For most of the nineteenth century and for the first half of the twentieth, Limehouse was home to London’s Chinatown. The Last Days of Limehouse stages its demise: centering on the London County Council’s slum clearance policy in the 50s and its impact upon London’s Chinese diaspora.
Jeremy Tiang’s script focuses on the tension between the desperate need of the Limehouse inhabitants and the loss incurred by re-housing them. Sometimes it all feels a bit noises off – the production would have benefited from a little more showing and a little less telling. The various subplots (pregnancy, post-traumatic stress syndrome etc.) are tangential, and do little to convey a sense either of the privations or of the pleasures.
The main difficulty with this production, however, is far more mundane and concerns the decision to stage it as a promenade piece. As everything takes place in a single hall, and as the sets are minimal, there was simply no justification for making the audience stand for a hundred minutes, especially under stage lights and at the height of summer. It all felt very hot, exhausting and unnecessary.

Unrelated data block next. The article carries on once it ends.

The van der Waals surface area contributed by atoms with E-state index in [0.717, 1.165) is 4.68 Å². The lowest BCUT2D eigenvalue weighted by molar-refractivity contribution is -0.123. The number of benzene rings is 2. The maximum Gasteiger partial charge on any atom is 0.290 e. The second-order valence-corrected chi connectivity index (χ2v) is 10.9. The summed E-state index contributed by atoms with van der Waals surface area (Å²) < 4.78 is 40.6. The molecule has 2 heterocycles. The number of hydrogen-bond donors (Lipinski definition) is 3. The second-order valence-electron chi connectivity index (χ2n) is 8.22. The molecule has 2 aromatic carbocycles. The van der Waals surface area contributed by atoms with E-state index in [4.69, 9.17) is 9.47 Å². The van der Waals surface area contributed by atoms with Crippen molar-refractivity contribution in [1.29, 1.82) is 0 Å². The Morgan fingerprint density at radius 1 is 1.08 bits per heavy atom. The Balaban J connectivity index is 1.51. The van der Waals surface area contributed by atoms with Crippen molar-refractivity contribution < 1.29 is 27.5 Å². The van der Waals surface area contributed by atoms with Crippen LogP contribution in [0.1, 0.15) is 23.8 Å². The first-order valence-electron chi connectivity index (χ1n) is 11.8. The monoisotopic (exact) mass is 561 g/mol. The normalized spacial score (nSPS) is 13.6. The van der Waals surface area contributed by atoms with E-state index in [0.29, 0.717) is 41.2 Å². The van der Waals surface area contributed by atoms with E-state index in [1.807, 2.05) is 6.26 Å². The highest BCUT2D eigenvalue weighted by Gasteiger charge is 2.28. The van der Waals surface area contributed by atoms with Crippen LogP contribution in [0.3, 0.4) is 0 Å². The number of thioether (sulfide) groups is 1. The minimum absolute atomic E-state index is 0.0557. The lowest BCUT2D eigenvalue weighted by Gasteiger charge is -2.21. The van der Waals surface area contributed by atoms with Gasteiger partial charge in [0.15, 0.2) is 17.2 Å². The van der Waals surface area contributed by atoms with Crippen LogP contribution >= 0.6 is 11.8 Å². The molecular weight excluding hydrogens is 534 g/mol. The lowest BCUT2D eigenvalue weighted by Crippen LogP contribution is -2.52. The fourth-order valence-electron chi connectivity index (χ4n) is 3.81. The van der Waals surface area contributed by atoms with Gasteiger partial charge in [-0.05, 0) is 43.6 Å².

This complaint aside, The Last Days of Limehouse remains an entertaining and thought-provoking piece. Amanda Maud gives an assured performance as Eileen, and Jonathan Chan adeptly balances comedy with despair as Stanley. Undoubtedly this is a worthwhile exercise in consciousness-raising, not least because questions concerning the impact of re-housing and cultural assimilation remain relevant today.